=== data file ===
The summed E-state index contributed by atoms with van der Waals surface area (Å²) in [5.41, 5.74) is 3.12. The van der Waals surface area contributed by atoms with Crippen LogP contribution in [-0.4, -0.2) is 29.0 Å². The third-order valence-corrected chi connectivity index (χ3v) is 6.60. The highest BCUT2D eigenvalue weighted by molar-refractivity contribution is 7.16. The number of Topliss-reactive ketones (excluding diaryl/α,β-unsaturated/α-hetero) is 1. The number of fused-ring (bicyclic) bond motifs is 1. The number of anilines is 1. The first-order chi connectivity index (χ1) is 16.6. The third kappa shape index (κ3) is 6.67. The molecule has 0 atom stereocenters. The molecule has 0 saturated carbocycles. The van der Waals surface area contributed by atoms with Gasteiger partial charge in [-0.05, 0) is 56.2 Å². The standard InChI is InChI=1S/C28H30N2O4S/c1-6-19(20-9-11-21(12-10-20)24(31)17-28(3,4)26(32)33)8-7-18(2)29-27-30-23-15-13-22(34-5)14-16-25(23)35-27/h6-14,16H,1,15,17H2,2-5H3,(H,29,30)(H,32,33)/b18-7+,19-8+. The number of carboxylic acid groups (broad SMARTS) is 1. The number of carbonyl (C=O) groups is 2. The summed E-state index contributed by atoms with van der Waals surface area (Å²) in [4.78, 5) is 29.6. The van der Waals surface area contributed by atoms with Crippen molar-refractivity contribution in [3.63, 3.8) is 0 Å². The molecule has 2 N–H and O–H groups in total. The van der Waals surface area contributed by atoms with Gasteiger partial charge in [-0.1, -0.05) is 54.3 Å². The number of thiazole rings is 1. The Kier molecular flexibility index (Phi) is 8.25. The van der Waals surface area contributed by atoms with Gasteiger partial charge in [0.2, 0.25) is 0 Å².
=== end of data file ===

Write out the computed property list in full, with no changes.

The summed E-state index contributed by atoms with van der Waals surface area (Å²) in [5.41, 5.74) is 3.12. The van der Waals surface area contributed by atoms with Crippen LogP contribution in [-0.4, -0.2) is 29.0 Å². The third-order valence-corrected chi connectivity index (χ3v) is 6.60. The highest BCUT2D eigenvalue weighted by molar-refractivity contribution is 7.16. The number of Topliss-reactive ketones (excluding diaryl/α,β-unsaturated/α-hetero) is 1. The number of fused-ring (bicyclic) bond motifs is 1. The number of anilines is 1. The first-order chi connectivity index (χ1) is 16.6. The third kappa shape index (κ3) is 6.67. The molecule has 0 atom stereocenters. The molecule has 0 saturated carbocycles. The van der Waals surface area contributed by atoms with Gasteiger partial charge in [-0.05, 0) is 56.2 Å². The standard InChI is InChI=1S/C28H30N2O4S/c1-6-19(20-9-11-21(12-10-20)24(31)17-28(3,4)26(32)33)8-7-18(2)29-27-30-23-15-13-22(34-5)14-16-25(23)35-27/h6-14,16H,1,15,17H2,2-5H3,(H,29,30)(H,32,33)/b18-7+,19-8+. The number of carboxylic acid groups (broad SMARTS) is 1. The number of carbonyl (C=O) groups is 2. The summed E-state index contributed by atoms with van der Waals surface area (Å²) in [4.78, 5) is 29.6. The van der Waals surface area contributed by atoms with Crippen molar-refractivity contribution in [3.63, 3.8) is 0 Å². The molecule has 2 N–H and O–H groups in total. The van der Waals surface area contributed by atoms with Gasteiger partial charge in [-0.1, -0.05) is 54.3 Å². The number of thiazole rings is 1. The Kier molecular flexibility index (Phi) is 8.25. The van der Waals surface area contributed by atoms with Gasteiger partial charge in [0.2, 0.25) is 0 Å².